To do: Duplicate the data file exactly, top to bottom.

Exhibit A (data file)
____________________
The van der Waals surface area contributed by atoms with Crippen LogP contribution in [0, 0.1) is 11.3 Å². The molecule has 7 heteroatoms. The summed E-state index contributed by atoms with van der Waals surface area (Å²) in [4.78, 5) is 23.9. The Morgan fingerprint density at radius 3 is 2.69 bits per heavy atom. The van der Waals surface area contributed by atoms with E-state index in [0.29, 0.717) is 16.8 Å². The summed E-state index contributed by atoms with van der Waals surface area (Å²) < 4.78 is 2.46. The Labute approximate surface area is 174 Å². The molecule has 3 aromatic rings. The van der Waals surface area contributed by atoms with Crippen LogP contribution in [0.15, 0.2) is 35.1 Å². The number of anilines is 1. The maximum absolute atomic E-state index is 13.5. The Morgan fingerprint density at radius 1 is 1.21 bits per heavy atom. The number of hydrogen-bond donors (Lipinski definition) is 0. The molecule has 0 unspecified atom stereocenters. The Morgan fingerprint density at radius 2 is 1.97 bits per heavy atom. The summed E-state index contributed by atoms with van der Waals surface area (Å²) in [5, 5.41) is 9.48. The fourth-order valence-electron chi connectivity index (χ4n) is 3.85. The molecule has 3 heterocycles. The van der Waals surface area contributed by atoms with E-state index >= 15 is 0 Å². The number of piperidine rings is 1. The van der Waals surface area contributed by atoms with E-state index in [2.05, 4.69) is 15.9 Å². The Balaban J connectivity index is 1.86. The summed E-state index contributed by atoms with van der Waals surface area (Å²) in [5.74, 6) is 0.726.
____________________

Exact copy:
The van der Waals surface area contributed by atoms with Crippen LogP contribution in [0, 0.1) is 11.3 Å². The molecule has 7 heteroatoms. The summed E-state index contributed by atoms with van der Waals surface area (Å²) in [4.78, 5) is 23.9. The Morgan fingerprint density at radius 3 is 2.69 bits per heavy atom. The van der Waals surface area contributed by atoms with E-state index in [0.29, 0.717) is 16.8 Å². The summed E-state index contributed by atoms with van der Waals surface area (Å²) < 4.78 is 2.46. The Labute approximate surface area is 174 Å². The molecule has 3 aromatic rings. The van der Waals surface area contributed by atoms with Crippen LogP contribution in [0.15, 0.2) is 35.1 Å². The number of anilines is 1. The maximum absolute atomic E-state index is 13.5. The Morgan fingerprint density at radius 1 is 1.21 bits per heavy atom. The number of hydrogen-bond donors (Lipinski definition) is 0. The molecule has 0 unspecified atom stereocenters. The Morgan fingerprint density at radius 2 is 1.97 bits per heavy atom. The summed E-state index contributed by atoms with van der Waals surface area (Å²) in [5, 5.41) is 9.48. The fourth-order valence-electron chi connectivity index (χ4n) is 3.85. The molecule has 3 heterocycles. The van der Waals surface area contributed by atoms with E-state index >= 15 is 0 Å². The number of piperidine rings is 1. The van der Waals surface area contributed by atoms with E-state index in [2.05, 4.69) is 15.9 Å². The Balaban J connectivity index is 1.86. The summed E-state index contributed by atoms with van der Waals surface area (Å²) in [5.74, 6) is 0.726.